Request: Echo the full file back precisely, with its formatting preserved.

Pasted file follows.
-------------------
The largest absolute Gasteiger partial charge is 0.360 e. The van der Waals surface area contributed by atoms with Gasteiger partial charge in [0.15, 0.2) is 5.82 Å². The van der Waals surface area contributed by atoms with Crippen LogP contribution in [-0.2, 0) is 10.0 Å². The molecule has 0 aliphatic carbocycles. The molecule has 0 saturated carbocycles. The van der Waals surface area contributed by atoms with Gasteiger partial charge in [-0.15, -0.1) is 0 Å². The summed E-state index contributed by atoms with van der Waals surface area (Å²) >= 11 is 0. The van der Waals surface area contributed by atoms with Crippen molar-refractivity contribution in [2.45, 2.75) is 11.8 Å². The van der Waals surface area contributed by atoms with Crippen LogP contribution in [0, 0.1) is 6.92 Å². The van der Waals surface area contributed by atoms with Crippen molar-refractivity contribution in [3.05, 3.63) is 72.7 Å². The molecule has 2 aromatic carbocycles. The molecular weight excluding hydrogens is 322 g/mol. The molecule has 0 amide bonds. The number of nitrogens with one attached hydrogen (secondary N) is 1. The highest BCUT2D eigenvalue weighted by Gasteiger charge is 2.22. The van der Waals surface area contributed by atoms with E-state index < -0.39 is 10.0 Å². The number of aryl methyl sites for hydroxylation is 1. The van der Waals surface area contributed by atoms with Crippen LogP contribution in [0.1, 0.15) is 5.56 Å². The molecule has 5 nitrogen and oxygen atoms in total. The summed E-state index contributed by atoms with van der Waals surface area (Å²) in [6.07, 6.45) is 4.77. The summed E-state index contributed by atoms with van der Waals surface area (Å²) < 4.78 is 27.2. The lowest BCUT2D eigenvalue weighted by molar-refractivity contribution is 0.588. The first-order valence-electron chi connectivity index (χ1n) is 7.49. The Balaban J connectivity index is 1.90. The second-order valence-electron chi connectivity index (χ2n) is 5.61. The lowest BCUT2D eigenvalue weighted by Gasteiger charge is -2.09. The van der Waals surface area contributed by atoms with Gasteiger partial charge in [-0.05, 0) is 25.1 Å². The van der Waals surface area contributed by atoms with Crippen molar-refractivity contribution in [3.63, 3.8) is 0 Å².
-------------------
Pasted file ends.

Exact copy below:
The largest absolute Gasteiger partial charge is 0.360 e. The van der Waals surface area contributed by atoms with Gasteiger partial charge in [0.15, 0.2) is 5.82 Å². The van der Waals surface area contributed by atoms with Crippen LogP contribution in [-0.2, 0) is 10.0 Å². The molecule has 0 aliphatic carbocycles. The molecule has 0 saturated carbocycles. The van der Waals surface area contributed by atoms with Gasteiger partial charge in [-0.15, -0.1) is 0 Å². The summed E-state index contributed by atoms with van der Waals surface area (Å²) >= 11 is 0. The van der Waals surface area contributed by atoms with Crippen molar-refractivity contribution in [2.45, 2.75) is 11.8 Å². The van der Waals surface area contributed by atoms with Crippen LogP contribution in [0, 0.1) is 6.92 Å². The van der Waals surface area contributed by atoms with Crippen molar-refractivity contribution in [3.05, 3.63) is 72.7 Å². The molecule has 2 aromatic carbocycles. The molecular weight excluding hydrogens is 322 g/mol. The molecule has 0 amide bonds. The number of nitrogens with one attached hydrogen (secondary N) is 1. The highest BCUT2D eigenvalue weighted by Gasteiger charge is 2.22. The van der Waals surface area contributed by atoms with E-state index < -0.39 is 10.0 Å². The number of aryl methyl sites for hydroxylation is 1. The van der Waals surface area contributed by atoms with Crippen LogP contribution in [0.1, 0.15) is 5.56 Å². The molecule has 5 nitrogen and oxygen atoms in total. The summed E-state index contributed by atoms with van der Waals surface area (Å²) in [6.07, 6.45) is 4.77. The summed E-state index contributed by atoms with van der Waals surface area (Å²) < 4.78 is 27.2. The lowest BCUT2D eigenvalue weighted by molar-refractivity contribution is 0.588. The first-order valence-electron chi connectivity index (χ1n) is 7.49. The Balaban J connectivity index is 1.90. The second-order valence-electron chi connectivity index (χ2n) is 5.61. The lowest BCUT2D eigenvalue weighted by Gasteiger charge is -2.09. The van der Waals surface area contributed by atoms with Gasteiger partial charge in [-0.05, 0) is 25.1 Å². The van der Waals surface area contributed by atoms with Crippen molar-refractivity contribution in [3.63, 3.8) is 0 Å².